Twenty five years ago, four Eastern Cape activists were intercepted by security police in a roadblock near Port Elizabeth. They were unaware that two members of their group - Matthew Goniwe and Fort Calata - had been targeted for assassination. The Cradock Four - Goniwe, Calata, Sparrow Mkonto and Sicelo Mhlauli - were never seen alive again.
Their death marked a turning point for struggle politics. On the day of their funeral, President PW Botha responded by declaring a national State of Emergency, which would remain in place for a number of years.
The targeted assassination of Goniwe, Calata, Mkonto and Mhlauli by the Civil Cooperation Bureau, apartheid's top-secret hit squad, remained a matter of speculation for many years, particularly as the apartheid state plummeted to a new nadir with heightened repression and unrest.
The South African government denied its involvement in the murder of the Cradock Four men. However, by early June, a copy of the signal message form issuing their death warrant was anonymously sent to Transkei's Minister of Defence, Major-General Bantu Holomisa, who forwarded the chilling document to Transkei's Director of Military Intelligence. The contents of Holomisa's letter reflect the extent to which state-sanctioned murder formed part of the apartheid regime's desperate measures to control resistance:
"The most striking aspect of this signal message is para 3 which categorically states the urgency for the PERMANENT REMOVAL OF MATTHEW GONIWE, MBULELO GONIWE AND FORT CALATA from the community... people are eager to know the mysterious circumstances surrounding their vanishing... there is no doubt that the physical elimination of Goniwe and Calata was approved at the highest echelons of the state security council... the RSA government has holly denied its complicity in perpetration of the atrocities."
- Letter from Bantu Holomisa, Minister of Defence, Transkei, to Director of Military Intelligence, Freedom of Information Programme (FOIP) Collection, AL2878_A184.108.40.206.35
World launch of Cradock Four film
The 25th anniversary of the death of the Cradock Four on 27 June 2010 has been commemorated with the launch of the long-anticipated film by South African documentary-maker David Forbes at Museum Afrika in Newtown, Johannesburg.
The film had been in production for seven years, and much time was spent accessing transcripts of amnesty hearings related to the case, as well as all copies of documents submitted during the trial. SAHA assisted David Forbes in defying the Department of Justice (DoJ) in their refusal to make this material accessible; on the day of a hearing set to take place in the Pretoria Supreme High Court, the DoJ relented, and an out-of-court settlement was reached, granting SAHA full access to all requested records.
Visit Forbes' website dedicated to the Cradock Four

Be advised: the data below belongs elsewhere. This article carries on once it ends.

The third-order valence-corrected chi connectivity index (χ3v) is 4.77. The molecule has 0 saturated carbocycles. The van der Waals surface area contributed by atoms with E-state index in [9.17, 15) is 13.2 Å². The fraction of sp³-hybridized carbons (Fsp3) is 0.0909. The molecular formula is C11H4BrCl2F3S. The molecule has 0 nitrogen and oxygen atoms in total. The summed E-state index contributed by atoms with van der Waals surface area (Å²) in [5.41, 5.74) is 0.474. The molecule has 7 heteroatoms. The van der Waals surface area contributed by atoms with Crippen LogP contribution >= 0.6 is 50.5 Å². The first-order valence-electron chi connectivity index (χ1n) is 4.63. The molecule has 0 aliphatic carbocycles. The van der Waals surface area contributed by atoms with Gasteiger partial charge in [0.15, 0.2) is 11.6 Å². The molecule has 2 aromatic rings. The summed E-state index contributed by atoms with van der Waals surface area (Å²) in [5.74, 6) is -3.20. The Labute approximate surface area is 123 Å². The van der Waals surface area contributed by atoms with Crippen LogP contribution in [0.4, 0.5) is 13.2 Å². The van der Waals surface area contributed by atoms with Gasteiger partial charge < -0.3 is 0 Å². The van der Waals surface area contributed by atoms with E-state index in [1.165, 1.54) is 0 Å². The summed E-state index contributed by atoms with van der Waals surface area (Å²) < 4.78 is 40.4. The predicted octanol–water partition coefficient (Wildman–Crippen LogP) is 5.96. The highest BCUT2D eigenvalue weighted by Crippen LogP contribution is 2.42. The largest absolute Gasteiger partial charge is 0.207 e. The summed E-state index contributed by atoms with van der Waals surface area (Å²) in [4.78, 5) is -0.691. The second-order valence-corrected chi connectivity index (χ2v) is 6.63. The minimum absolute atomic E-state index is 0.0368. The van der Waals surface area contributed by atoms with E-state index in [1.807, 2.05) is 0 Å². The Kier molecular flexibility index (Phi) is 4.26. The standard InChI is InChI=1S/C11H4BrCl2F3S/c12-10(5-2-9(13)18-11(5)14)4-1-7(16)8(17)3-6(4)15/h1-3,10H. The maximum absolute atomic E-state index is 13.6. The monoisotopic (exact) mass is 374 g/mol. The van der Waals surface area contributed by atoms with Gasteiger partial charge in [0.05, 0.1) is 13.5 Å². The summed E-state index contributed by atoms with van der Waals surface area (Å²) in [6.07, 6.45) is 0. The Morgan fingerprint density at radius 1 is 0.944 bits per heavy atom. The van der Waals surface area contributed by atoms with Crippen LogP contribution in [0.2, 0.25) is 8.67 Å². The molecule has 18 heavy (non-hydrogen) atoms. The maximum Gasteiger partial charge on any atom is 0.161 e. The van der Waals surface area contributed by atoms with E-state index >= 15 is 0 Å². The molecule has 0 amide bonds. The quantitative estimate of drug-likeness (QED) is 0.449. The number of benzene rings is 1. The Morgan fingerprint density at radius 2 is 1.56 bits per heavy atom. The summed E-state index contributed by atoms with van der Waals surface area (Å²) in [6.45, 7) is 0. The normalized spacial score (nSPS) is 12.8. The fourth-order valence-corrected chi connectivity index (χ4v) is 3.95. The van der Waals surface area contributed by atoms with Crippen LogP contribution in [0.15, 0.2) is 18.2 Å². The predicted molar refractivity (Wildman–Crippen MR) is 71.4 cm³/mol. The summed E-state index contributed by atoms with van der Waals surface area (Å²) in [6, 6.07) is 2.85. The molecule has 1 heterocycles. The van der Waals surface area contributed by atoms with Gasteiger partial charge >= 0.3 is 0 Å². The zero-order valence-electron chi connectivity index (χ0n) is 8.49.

Forbes' experience of using the Promotion of Access to Information Act No 2 of 2000 (PAIA) to gain information pertaining to the Cradock 4 case, including SAHA's central role in litigation against the DOJ, is detailed in SAHA's 2009 publication, Paper Wars: Access to Information in South Africa, edited by Kate Allan. Richard Calland refers to the Cradock Four case in his chapter ‘Illuminating the Politics and Practice of Access to Information in South Africa' while former SAHA director Piers Pigou discusses the legal implications of the Cradock Four case in his chapter entitled ‘Accessing the Records of the Truth and Reconciliation Commission.'
> Learn more about Paper Wars.
SAHA Collections and the Cradock Four
AL3138 :: David Forbes Collection
Forbes has had a long-standing relationship with SAHA. He has donated a fortune of material related to his own work. This collection includes a range of student newspapers from different universities from the late 1970s to early 1980s. Forbes was involved as contributor and as part of the editorial teams for these newspapers. Forbes also donated a significant number of 1994 elections posters (mostly posterboards) to the archive.
AL2878 :: The Freedom of Information Programme (FOIP) Collection
The Freedom of Information Programme (FOIP) collection includes apartheid era security establishment records, documents created by the South African government bodies and agencies post- apartheid, and documents from several private bodies. One of the Special Projects undertaken by the South African History Archive (SAHA) to test the parameters of freedom of information in South Africa includes materials relating to the Truth and Reconciliation Commission (TRC). This includes a report regarding phone taps on Matthew Goniwe and others; the report was used as evidence in the amnesty hearings. [See AL2878_A2.2.15]
AL2540 :: The SAHA Ephemera Collection
The great majority of the items in this collection date from the 1980s, and include t-shirts, stickers, badges, banners, videos and miscellaneous items. These items were collected from political parties, labour movements and social forums who used these items during protests, celebrations, commemorations and campaigning. The Cradock Four became icons for resistance, and photographs of them featured on T-shirts, posters, and other forms of ephemera included in this collection.